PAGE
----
“To come back strong, the president must address future policy choices in a much bolder way,” the memo said, “and he must make this election about choosing a country that stands up for and elevates the 47 percent versus a country that tells its seniors, veterans, the working poor, the disabled, and, yes, the struggling middle class: ‘You are on your own.’”
Citizens United, the super PACs and the Koch Brothers did it
Pick practically any day in calendar year 2012, and odds are you can find a prominent Democrat lamenting the flood of outside money into the presidential campaign. And into Senate campaigns. And into House campaigns.
The 2012 elections have indeed been preposterously expensive. In October alone, outside groups disclosed over half a billion dollars in independent expenditures. Republicans have led the way, with American Crossroads, Crossroads GPS and the pro-Romney group Restore Our Future spending over $170 million together last month, according to an analysis by POLITICO’s Dave Levinthal.
If the president doesn’t get reelected, one of the most predictable Democratic excuses will be that all that money simply overwhelmed him.
The trouble with that argument is that Obama and his outside-group allies haven’t been slouches, either. While Democrats came late to the super PAC game, three such groups — Priorities USA Action, Majority PAC and House Majority PAC — spent $75.5 million in October. Obama and Romney have raised over a billion dollars each for their campaigns and national party committees.
And while Democrats still bemoan outside money, Priorities USA was the chief purveyor of the one of the sharpest and most effective attacks against Romney, turning his background at Bain Capital into a negative and leaving a permanent negative mark on his poll numbers.
And for all the money Obama’s foes have raised, the Wesleyan Media Project reported last week that pro-Obama ads have actually outnumbered pro-Romney ads by nearly 50,000 nationwide.
If the avalanche of spending in 2012 has had an impact on the presidential contest, it has likely been to blunt Obama’s natural strengths as an incumbent, more than to give Romney some kind of new advantage.
He lost for a noble cause: national health care
The Affordable Care Act was an albatross for the president for much of the last two years, even as internal polling on both sides shows it has gained popularity.
It was the defining policy initiative of the president’s term, but the process of enacting it wasn’t pretty. Republicans picked apart the law in the 2010 campaigns, using Nancy Pelosi’s infamous line — that Congress had to pass the law so that voters could find out what was in it — as a symbol of a messy and backroom legislative process. Members of the president’s liberal coalition, meanwhile, resented both the secretive negotiations and the lack of a single-payer option in its final version.
On the list of reasons why Democrats lost their sizable House majority in 2010, the law known as “Obamacare” ranks high.
In 2012, Republicans have continued to pummel the health care law — even with Romney, who passed a similar law as governor of Massachusetts, running as Obama’s opponent (Romney has said he would seek to repeal the law and issue waivers to states that don’t want to implement it). Lawmakers who voted for the ACA still hold it at arm’s length and few red-state Democrats have campaigned with the president.
In other words, Obama achieved one of the Democratic Party’s longest-standing policy objectives, but he paid a dramatic price for it.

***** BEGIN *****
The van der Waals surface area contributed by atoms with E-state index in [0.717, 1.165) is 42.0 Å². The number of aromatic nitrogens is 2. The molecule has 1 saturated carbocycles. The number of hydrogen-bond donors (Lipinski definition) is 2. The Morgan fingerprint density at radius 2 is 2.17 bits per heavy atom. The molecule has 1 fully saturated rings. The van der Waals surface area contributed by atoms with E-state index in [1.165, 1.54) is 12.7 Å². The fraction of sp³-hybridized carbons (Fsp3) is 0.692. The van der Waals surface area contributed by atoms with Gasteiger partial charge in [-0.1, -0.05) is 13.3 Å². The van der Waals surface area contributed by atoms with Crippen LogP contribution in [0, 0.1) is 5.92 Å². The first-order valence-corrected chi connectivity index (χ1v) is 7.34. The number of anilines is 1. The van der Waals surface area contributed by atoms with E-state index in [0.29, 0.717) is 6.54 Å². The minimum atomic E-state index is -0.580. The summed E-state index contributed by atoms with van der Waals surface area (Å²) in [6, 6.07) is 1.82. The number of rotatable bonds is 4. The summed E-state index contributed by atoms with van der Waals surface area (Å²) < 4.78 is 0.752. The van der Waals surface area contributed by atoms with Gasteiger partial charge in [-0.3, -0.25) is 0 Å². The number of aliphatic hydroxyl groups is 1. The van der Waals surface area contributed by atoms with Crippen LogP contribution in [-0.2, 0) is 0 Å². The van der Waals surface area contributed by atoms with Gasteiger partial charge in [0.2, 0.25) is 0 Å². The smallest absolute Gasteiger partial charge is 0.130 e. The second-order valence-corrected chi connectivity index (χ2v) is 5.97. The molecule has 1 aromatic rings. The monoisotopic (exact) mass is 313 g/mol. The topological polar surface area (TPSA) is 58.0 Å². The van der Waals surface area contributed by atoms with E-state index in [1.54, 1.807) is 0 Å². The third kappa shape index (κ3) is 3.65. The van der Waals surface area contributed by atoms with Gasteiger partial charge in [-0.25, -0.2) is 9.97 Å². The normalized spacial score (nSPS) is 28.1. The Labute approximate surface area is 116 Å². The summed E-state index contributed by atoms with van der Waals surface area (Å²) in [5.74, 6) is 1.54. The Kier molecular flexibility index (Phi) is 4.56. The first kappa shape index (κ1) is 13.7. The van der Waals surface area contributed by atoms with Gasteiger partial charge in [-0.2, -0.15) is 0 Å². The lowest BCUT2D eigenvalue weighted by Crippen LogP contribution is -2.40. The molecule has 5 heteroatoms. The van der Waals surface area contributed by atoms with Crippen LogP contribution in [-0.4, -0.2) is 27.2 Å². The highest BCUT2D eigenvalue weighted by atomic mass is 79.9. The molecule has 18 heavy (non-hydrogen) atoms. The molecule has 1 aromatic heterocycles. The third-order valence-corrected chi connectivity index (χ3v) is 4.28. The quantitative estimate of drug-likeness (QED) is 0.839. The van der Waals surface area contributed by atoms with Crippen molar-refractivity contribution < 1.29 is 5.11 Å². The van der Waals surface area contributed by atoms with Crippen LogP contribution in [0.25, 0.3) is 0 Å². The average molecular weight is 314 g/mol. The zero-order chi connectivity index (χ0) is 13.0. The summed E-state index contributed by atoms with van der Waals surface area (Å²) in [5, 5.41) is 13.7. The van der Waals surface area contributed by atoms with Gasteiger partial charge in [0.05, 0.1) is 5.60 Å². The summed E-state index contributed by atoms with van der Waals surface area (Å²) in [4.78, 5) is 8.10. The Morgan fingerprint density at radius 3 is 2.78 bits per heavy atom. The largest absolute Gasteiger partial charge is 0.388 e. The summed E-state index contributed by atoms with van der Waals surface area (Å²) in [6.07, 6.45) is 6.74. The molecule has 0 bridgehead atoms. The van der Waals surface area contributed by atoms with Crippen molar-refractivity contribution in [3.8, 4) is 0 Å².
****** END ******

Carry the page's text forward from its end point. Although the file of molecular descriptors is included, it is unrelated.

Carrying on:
Obama’s aides argue this was a worthwhile goal for the country, and wave off questions about the price tag, politics and legislative mechanics. Over the long run, they say, the country will embrace the law and appreciate what Obama achieved by signing it. But the cost of passing the law may look different if a President Romney guts it upon taking office.
It all comes back to race
Race has been a surprisingly little-discussed topic — at least among politicians, in public — during the term of the first African-American president in American history. But Obama’s race has hovered over the politics of the last four years, in ways many on the left might point to in explaining his defeat.
Over the summer, Democrats were livid over a series of Romney campaign commercials attacking an Obama administrative decision related to work requirements in the 1996 Clinton welfare reforms. Romney’s ads accused Obama of “gutting” welfare reform — a charge that wasn’t accurate, and which many Democrats argued played into lingering anxiety about Obama among working-class white voters. Few party leaders said so publicly, but in private they worried it would have an impact.
It’s with those voters that Obama has struggled most in the polls. He trails among whites nationwide and is losing by titanic margins in the South. Ohio, where Obama’s auto bailout is popular, is a notable exception as far as white support for Obama is concerned.
Obama’s race may not have hobbled him in the 2008 campaign, but if he cannot win another term, some in his party may at least partially blame it on once-dormant white resistance to the idea of a black president.
The president’s advisers believe race was a subtle issue throughout Obama’s term in office, despite his relatively strong performance with whites in 2008. But Obama and his team have mainly sought to avoid discussions of race since the 2008 campaign, believing it’s a losing proposition for them.
Obama has only engaged in race-related conversations on rare occasions. After criticizing Cambridge, Mass., police officers for having arrested Henry Louis Gates Jr., the prominent black professor, in his own home, Obama has typically steered clear of such controversies. Earlier this year, he spoke out on the shooting of a black teen, Trayvon Martin, in Florida. But he has also emphasized that he isn’t — as he told an African-American media outlet this year — “the president of black America.”